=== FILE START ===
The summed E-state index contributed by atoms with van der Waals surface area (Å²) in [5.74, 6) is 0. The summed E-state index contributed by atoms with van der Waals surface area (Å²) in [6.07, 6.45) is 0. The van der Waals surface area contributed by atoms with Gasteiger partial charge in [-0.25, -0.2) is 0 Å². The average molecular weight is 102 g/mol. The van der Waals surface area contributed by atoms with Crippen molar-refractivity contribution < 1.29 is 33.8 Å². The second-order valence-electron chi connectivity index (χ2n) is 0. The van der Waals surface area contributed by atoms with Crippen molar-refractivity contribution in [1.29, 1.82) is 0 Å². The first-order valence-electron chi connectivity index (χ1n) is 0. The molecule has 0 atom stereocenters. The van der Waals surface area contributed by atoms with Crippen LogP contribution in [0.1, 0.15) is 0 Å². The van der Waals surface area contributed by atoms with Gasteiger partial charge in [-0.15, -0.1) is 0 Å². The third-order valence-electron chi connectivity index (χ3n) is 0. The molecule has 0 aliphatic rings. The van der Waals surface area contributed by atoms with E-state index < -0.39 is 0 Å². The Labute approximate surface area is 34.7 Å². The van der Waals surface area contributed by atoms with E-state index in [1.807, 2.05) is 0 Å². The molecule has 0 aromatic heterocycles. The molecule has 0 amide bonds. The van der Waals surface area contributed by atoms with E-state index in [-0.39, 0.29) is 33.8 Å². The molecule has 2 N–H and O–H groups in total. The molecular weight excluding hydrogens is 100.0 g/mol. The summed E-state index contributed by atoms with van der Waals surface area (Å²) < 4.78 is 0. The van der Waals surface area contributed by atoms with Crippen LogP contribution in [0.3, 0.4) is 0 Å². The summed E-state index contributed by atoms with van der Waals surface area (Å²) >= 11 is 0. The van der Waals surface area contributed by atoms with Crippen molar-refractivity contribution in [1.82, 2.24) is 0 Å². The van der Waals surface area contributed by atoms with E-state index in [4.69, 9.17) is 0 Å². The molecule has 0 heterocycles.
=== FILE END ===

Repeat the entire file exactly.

The summed E-state index contributed by atoms with van der Waals surface area (Å²) in [5.74, 6) is 0. The summed E-state index contributed by atoms with van der Waals surface area (Å²) in [6.07, 6.45) is 0. The van der Waals surface area contributed by atoms with Gasteiger partial charge in [-0.25, -0.2) is 0 Å². The average molecular weight is 102 g/mol. The van der Waals surface area contributed by atoms with Crippen molar-refractivity contribution < 1.29 is 33.8 Å². The second-order valence-electron chi connectivity index (χ2n) is 0. The van der Waals surface area contributed by atoms with Crippen molar-refractivity contribution in [1.29, 1.82) is 0 Å². The first-order valence-electron chi connectivity index (χ1n) is 0. The molecule has 0 atom stereocenters. The van der Waals surface area contributed by atoms with Crippen LogP contribution in [0.1, 0.15) is 0 Å². The van der Waals surface area contributed by atoms with Gasteiger partial charge in [-0.15, -0.1) is 0 Å². The third-order valence-electron chi connectivity index (χ3n) is 0. The molecule has 0 aliphatic rings. The van der Waals surface area contributed by atoms with E-state index < -0.39 is 0 Å². The Labute approximate surface area is 34.7 Å². The van der Waals surface area contributed by atoms with E-state index in [1.807, 2.05) is 0 Å². The molecule has 0 aromatic heterocycles. The molecule has 0 amide bonds. The van der Waals surface area contributed by atoms with E-state index in [-0.39, 0.29) is 33.8 Å². The molecule has 2 N–H and O–H groups in total. The molecular weight excluding hydrogens is 100.0 g/mol. The summed E-state index contributed by atoms with van der Waals surface area (Å²) < 4.78 is 0. The van der Waals surface area contributed by atoms with Crippen LogP contribution in [0.3, 0.4) is 0 Å². The summed E-state index contributed by atoms with van der Waals surface area (Å²) >= 11 is 0. The van der Waals surface area contributed by atoms with Crippen molar-refractivity contribution in [1.82, 2.24) is 0 Å². The van der Waals surface area contributed by atoms with E-state index in [4.69, 9.17) is 0 Å². The molecule has 0 heterocycles.